Tourist authorities in Australia appear to be taking a low-key approach to ensuring visitor activity is not affected by the huge floods in Queensland, Australia.
But when a natural disaster impacts a huge area and achieves global media coverage, officials face a tricky balancing act of maintaining confidence amongst new arrivals while acknowledging that some things are often actually more important than tourism.
With the flood estimated to be hitting an area in size greater than France and Germany combined, this is difficult.
So, spare a thought for Tourism Queensland, the tourism board behind the high profile Best Job in the World project, which has said that the impact from the first year of its campaign was hit by the economic slowdown despite the huge coverage its award-winning campaign.
And now, two years on, it is at the centre of efforts to shore up confidence among travellers that Queensland is still a safe and desirable place to go.
QueenslandHolidays is the main consumer-facing portal from Tourism Queensland. The site has a small message on its homepage directing users to a page with the latest information about the flooded areas, with links to official sources and relief efforts.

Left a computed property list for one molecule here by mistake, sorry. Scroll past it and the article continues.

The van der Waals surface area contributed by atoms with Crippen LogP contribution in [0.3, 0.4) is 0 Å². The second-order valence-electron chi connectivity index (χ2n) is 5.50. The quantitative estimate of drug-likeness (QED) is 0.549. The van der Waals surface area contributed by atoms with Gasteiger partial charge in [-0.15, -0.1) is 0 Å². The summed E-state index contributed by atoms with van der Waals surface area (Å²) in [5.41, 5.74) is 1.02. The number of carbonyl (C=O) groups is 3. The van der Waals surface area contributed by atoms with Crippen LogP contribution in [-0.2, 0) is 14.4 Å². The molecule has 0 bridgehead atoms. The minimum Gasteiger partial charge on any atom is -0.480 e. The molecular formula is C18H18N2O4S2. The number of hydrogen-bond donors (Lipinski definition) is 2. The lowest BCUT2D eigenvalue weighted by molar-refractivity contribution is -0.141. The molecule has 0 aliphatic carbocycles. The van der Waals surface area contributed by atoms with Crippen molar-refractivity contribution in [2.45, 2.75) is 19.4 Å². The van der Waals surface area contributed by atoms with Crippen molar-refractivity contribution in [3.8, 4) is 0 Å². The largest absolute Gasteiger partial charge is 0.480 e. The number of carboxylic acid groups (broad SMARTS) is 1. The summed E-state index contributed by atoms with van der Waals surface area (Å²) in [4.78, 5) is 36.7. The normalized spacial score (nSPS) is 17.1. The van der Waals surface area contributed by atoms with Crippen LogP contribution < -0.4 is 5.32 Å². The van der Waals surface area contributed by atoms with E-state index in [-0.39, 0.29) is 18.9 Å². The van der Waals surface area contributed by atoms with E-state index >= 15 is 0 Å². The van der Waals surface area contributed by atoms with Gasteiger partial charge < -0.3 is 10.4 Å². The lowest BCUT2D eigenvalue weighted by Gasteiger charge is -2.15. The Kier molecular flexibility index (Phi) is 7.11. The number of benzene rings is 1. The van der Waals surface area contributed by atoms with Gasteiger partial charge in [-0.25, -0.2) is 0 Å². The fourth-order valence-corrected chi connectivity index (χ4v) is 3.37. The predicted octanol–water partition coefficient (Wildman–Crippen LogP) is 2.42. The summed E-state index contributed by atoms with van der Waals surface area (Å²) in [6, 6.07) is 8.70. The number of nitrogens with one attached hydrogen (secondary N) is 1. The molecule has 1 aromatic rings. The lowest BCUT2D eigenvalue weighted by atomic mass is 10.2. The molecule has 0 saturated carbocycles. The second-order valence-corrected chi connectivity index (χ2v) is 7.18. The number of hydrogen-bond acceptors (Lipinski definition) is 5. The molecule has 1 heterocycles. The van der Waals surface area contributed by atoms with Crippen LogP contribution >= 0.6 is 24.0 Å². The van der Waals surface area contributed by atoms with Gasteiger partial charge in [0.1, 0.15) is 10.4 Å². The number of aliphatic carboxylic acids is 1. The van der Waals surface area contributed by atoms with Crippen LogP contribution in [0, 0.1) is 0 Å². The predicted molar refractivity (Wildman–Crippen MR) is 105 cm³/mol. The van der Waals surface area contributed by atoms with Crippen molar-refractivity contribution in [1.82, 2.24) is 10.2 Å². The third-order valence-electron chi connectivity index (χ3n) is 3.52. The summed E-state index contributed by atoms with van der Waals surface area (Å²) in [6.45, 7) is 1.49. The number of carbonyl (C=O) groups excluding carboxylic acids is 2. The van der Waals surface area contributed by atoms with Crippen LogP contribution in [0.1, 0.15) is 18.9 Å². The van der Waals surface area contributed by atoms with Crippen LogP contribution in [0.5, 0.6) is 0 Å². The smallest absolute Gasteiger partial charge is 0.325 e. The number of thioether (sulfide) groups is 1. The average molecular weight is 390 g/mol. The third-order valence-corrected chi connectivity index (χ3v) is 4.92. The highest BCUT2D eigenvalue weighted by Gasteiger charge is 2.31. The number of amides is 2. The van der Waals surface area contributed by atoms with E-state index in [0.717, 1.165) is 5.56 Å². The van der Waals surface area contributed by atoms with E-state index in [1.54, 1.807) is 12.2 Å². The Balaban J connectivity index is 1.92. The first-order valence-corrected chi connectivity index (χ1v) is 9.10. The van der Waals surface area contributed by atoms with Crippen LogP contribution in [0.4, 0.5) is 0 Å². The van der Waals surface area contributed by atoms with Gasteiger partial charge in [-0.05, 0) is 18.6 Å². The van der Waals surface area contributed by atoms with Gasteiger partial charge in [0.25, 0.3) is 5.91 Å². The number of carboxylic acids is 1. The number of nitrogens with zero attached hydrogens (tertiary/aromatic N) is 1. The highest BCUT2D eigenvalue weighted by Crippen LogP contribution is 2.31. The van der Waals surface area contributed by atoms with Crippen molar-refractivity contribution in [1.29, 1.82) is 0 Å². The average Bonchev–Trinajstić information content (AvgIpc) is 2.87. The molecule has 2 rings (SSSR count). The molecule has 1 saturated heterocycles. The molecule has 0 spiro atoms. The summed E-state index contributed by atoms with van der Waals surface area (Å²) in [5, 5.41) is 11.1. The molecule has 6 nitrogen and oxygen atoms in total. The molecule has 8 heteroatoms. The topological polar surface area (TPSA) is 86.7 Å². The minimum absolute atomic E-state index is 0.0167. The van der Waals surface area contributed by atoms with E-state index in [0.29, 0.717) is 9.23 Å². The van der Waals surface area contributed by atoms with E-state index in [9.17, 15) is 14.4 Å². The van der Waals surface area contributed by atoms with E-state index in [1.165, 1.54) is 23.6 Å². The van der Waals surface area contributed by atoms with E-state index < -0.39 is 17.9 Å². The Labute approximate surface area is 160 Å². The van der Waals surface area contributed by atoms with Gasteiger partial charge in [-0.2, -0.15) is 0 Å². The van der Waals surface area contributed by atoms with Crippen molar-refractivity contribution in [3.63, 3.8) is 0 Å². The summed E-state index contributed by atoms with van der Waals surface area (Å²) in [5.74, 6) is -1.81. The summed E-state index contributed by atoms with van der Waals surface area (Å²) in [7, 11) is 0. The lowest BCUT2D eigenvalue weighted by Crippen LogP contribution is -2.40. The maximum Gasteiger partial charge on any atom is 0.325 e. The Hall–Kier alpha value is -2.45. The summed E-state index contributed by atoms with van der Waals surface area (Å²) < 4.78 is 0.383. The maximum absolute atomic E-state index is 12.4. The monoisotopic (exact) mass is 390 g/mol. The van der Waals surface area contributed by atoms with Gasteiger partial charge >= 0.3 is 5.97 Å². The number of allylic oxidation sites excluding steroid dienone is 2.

The main TourismQueensland site, primarily used as a media and travel trade portal, is less upfront about what is happening on the ground, with no mention on the homepage or newsroom.
On the social side, Tourism Queensland's Facebook page (303,000+ fans) has a few messages of support from visitors but no over-arching message from officials with latest information.
The first mention of the floods on its Twitter profile (11,500+ followers) took place earlier today, with a link to same information page on the consumer site.
Tourism Queensland faces similar issues as states along the Gulf of Mexico in the summer of 2010 following the oil spill. Many took a while to acknowledge - at least from an online perspective - what was happening on their beaches.